$s = 'SELECT * FROM tbl WHERE ID="'.mysql_real_escape_string($v) . '"';
// $s == 'SELECT * FROM tbl WHERE ID="1; DROP tbl;\";DROP tbl"'; 
// See? No injection, as the quote is *escaped*
share|improve this answer
BTW there have been case where mysql_real_escape_string() has been by passed (cant remember exactly how but by using something like x0XXX ) which gives you a double escape "DROPtbl;\\";DROP tbl" – Val May 7 '10 at 10:31
@Val no, mysql_real_escape_string() cannot be bypassed :) You just confused something. You'd better start to learn instead of whining and complaining. Nothing personal. Just friendly advise – Your Common Sense May 7 '10 at 10:36
@Val: I have said "that's a wrong way to approach the problem". That is something completely different from "you are stupid for suggesting that". As for the bypass, the function you're thinking of is addslashes(); mysql_real_escape_string() was made to counter the Unicode hack you mention, and is not vulnerable to it. – Piskvor May 7 '10 at 10:39
@col & @piskvor ... OK I have had read this wrong and for about 4 years now I have thought that mysql_real_escape was not so safe after all...; But I think it was a suggestion to what i thought there was a problem on the first place... However this could be a lesson for myself and some people out there who over think SQL Injects and who are lazy to well impliment their SQL... It has been a helpful topic for me ... – Val May 7 '10 at 10:47

This has already been implemented correctly in PHP:

However, you should start by reading the PHP manual entry on SQL injection.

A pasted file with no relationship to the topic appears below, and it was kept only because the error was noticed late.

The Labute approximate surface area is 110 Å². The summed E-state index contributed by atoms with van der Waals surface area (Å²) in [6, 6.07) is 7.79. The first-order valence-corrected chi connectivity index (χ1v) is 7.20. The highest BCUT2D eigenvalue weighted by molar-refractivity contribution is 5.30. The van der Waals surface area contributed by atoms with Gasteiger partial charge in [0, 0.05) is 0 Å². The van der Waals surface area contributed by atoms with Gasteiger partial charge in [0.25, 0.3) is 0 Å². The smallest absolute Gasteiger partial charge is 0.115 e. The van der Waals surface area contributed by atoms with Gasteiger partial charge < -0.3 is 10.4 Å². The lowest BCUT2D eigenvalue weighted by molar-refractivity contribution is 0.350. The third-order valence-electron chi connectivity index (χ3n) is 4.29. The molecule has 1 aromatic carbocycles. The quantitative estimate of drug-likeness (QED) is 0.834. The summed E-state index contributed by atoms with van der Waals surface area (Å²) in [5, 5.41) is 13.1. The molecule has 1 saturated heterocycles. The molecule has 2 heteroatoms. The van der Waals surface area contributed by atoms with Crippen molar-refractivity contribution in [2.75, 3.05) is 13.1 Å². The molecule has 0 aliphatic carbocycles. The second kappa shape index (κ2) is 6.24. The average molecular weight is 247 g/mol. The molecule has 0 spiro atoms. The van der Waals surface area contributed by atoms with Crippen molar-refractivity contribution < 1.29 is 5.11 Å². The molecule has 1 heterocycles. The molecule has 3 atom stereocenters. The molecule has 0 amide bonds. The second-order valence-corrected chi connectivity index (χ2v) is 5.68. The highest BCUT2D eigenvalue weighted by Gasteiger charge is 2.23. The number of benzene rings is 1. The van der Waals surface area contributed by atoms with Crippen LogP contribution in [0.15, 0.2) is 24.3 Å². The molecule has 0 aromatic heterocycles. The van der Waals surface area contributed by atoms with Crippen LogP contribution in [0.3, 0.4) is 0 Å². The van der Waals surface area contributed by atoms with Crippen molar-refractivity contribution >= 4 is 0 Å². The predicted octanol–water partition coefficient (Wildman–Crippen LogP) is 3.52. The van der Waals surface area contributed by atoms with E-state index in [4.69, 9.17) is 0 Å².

To answer your actual question, the primary drawbacks of your approach are:

  1. It doesn't work
  2. Just to be clear, it doesn't work, and will leave you wide open to SQL injection.
  3. It also prevents you entering any data which clashes with a MySQL keyword.

If you're going to reinvent the wheel, I would recommend looking at pre-existing wheels.

share|improve this answer
mysql_real_escape_string only ads slashes "\" to escape key characters. it does not encode keywords. the good thing about my code above is that you can still search key words. – Val May 7 '10 at 10:04
Your code does not prevent SQL injection. It just doesn't work. I don't even understand what advantage you are trying to describe? – Colin Pickard May 7 '10 at 10:08
It doesn't stop bullets, but the good thing about my bulletproof vest is the range of fetching colours... – Colin Pickard May 7 '10 at 10:10
@Val it's nothing personal. We've just seen people get hurt by this before, and it's important to us to be very clear on how to do it properly. Experimenting with code is a great thing; it's how we do what we do; but there is a danger here that you must be alerted to. It's like walking into a firestation break room and saying "I'm thinking of making my own fireworks, I've got 50kg of gunpowder, a carrier bag and a match - what do you guys think?"... you shouldn't be surprised if the reaction is somewhat negative – Colin Pickard May 7 '10 at 10:25
@Val: There are well-known, simple, tested and efficient solutions to SQL sanitization. Yours is neither simple, or tested, or efficient. If you choose to interpret the fact that "somebody already thought of this before" as "people are being mean to me", that's obviously your choice, but doesn't have much to do with programming. – Piskvor May 7 '10 at 10:30

It is a bad idea.

There is already a proper, correct, and working, solution to SQL injection in every language, platform, runtime, engine, library, whateveryoumighthave.